USDA Garden zones count 11 zones for winter- hardiness guides.  For more info on this useful system, see:  www. plantmaps.com or for Europe:  gardenweb.com/zones/Europe

Happy May Day !

April 30th, 2014

How are you preparing for spring’s celebrations….or the string of festive days that in fact began with April’s late Easter this year?  Now we’ll have  Muguet, Lily of the Valley in delicate tribute  sprigs for May Day – sold in village squares (some, still!) across France.   But is this the tradition in Germany, Italy or Spain?  In Scotland or Denmark?  While I wonder about these customs and chill a sparkling wine for a May Day lunch, my wishes for you all are simple:

Have a festive May Day, and….. Hauskaa Vappua*!

As the *Finns are already celebrating May Day this evening – as is their custom.

 

When garlic bites back

March 31st, 2014

Take heart, all my friends in north and snowy places:  spring is just around the corner!  Signs are in the air – and in the market…. early rosy radishes, a few bundles of white asparagus, and little sprouts shooting out of onions and garlic.  It’s still too soon for aillet – the first long-bladed thinnings of the new garlic crop – with a much more mild, tender flavor than the sprouting cloves of March.  So, what to do while awaiting aillet?  Tipping out the green sprout with a knife-tip doesn’t take all of the bite out of a garlic clove.   An immediate stinging hits the edges of one’s tongue when biting into a salad with fresh garlic chopped into the vinaigrette.  Clearly, March isn’t the best time to whip up a pesto when garlic bites back!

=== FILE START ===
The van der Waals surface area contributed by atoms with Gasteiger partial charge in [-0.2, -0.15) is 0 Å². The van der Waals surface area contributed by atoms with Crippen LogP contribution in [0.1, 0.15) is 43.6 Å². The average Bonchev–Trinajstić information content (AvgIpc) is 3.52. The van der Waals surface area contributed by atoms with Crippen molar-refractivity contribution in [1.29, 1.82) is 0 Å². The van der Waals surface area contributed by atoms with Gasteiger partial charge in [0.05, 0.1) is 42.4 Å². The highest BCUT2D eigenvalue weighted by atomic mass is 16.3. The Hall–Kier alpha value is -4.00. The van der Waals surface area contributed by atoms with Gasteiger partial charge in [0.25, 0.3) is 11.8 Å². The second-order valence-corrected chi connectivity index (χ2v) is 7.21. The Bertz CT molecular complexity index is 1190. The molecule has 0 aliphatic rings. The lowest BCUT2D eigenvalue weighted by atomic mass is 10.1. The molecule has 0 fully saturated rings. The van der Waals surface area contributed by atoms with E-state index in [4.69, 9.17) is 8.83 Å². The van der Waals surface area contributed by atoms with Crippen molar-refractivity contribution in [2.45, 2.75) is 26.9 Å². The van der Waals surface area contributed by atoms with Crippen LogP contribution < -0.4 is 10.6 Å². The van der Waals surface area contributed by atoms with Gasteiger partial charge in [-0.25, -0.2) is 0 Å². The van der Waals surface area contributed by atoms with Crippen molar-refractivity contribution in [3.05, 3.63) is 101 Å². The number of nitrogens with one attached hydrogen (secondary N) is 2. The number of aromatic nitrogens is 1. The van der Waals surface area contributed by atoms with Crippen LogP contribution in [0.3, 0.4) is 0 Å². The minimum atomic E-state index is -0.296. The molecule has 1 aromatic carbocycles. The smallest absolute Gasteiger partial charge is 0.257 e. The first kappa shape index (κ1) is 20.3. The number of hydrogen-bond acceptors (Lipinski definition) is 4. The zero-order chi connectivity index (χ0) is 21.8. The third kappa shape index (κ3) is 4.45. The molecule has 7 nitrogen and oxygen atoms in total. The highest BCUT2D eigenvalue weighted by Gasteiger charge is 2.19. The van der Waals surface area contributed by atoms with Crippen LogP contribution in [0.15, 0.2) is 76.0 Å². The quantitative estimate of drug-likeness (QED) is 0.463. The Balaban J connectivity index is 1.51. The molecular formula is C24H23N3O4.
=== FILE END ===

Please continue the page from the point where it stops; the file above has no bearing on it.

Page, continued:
But garlic is still in the vagabond’s basket, ready to bake with a roast chicken or to stir into a savory ragu.  It’s a part of the waiting game.  Soon the milder, white aillet will delight all garlic afficianados, followed in June  by juicy bulbs to be  savored before their dried sheathing forms. But for now, maybe just rubbing a cut clove inside the wooden bowl will be the closest we can get to a whisper of garlic in a spring supper salad.

February and Pomegranates

February 28th, 2014

While the last hours of a short and festive month slip away, the vagabond would like to thank friends both near and far away for making it a most memorable month.   And as the winter pomegranate – my favorite fruit – season is drawing to a  close,  I wish you all:  Santé!

Photos and fruity tips to follow….

 

Where have all the flowers gone ?

January 30th, 2014

Long time passing……in fact, it seems a couple of light years ago that I first heard these plaintive lyrics.   Still, the message holds true, as does his legacy of music -  ever-inspiring:

R.I.P.      Pete Seeger

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Adieu 2013…..